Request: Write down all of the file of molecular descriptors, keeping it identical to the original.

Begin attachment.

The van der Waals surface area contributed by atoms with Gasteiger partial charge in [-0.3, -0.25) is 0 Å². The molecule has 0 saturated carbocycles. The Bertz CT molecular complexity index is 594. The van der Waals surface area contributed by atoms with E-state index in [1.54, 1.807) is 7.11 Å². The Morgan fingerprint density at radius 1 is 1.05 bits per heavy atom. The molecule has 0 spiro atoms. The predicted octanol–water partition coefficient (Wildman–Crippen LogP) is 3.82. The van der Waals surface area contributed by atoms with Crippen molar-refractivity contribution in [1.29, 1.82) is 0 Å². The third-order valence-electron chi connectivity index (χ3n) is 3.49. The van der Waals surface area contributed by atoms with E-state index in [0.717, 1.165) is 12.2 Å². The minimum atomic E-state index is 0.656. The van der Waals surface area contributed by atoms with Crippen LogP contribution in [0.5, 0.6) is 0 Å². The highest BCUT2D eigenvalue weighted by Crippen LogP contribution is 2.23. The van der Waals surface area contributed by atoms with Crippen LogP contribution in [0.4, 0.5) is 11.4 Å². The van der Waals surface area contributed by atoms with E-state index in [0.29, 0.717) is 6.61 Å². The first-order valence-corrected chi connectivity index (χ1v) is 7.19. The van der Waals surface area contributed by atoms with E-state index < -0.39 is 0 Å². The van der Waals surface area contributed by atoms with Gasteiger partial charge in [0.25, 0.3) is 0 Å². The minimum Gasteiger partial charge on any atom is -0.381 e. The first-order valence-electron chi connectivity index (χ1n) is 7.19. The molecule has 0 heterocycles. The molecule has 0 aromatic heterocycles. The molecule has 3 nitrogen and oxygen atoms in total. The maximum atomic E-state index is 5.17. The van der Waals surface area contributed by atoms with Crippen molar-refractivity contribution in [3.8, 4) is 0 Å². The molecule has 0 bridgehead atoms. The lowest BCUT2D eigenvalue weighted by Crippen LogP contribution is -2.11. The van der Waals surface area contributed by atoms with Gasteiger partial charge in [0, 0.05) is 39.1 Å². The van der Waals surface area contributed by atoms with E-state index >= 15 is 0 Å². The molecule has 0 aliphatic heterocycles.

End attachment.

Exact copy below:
The van der Waals surface area contributed by atoms with Gasteiger partial charge in [-0.3, -0.25) is 0 Å². The molecule has 0 saturated carbocycles. The Bertz CT molecular complexity index is 594. The van der Waals surface area contributed by atoms with E-state index in [1.54, 1.807) is 7.11 Å². The Morgan fingerprint density at radius 1 is 1.05 bits per heavy atom. The molecule has 0 spiro atoms. The predicted octanol–water partition coefficient (Wildman–Crippen LogP) is 3.82. The van der Waals surface area contributed by atoms with Crippen molar-refractivity contribution in [1.29, 1.82) is 0 Å². The third-order valence-electron chi connectivity index (χ3n) is 3.49. The van der Waals surface area contributed by atoms with E-state index in [0.717, 1.165) is 12.2 Å². The minimum atomic E-state index is 0.656. The van der Waals surface area contributed by atoms with Crippen LogP contribution in [0.5, 0.6) is 0 Å². The highest BCUT2D eigenvalue weighted by Crippen LogP contribution is 2.23. The van der Waals surface area contributed by atoms with Crippen LogP contribution in [0.4, 0.5) is 11.4 Å². The van der Waals surface area contributed by atoms with E-state index in [0.29, 0.717) is 6.61 Å². The first-order valence-corrected chi connectivity index (χ1v) is 7.19. The van der Waals surface area contributed by atoms with E-state index < -0.39 is 0 Å². The van der Waals surface area contributed by atoms with Gasteiger partial charge in [0.25, 0.3) is 0 Å². The minimum Gasteiger partial charge on any atom is -0.381 e. The first-order valence-electron chi connectivity index (χ1n) is 7.19. The molecule has 0 heterocycles. The molecule has 0 aromatic heterocycles. The molecule has 3 nitrogen and oxygen atoms in total. The maximum atomic E-state index is 5.17. The van der Waals surface area contributed by atoms with Crippen molar-refractivity contribution in [3.8, 4) is 0 Å². The molecule has 0 bridgehead atoms. The lowest BCUT2D eigenvalue weighted by Crippen LogP contribution is -2.11. The van der Waals surface area contributed by atoms with Gasteiger partial charge in [0, 0.05) is 39.1 Å². The van der Waals surface area contributed by atoms with E-state index >= 15 is 0 Å². The molecule has 0 aliphatic heterocycles.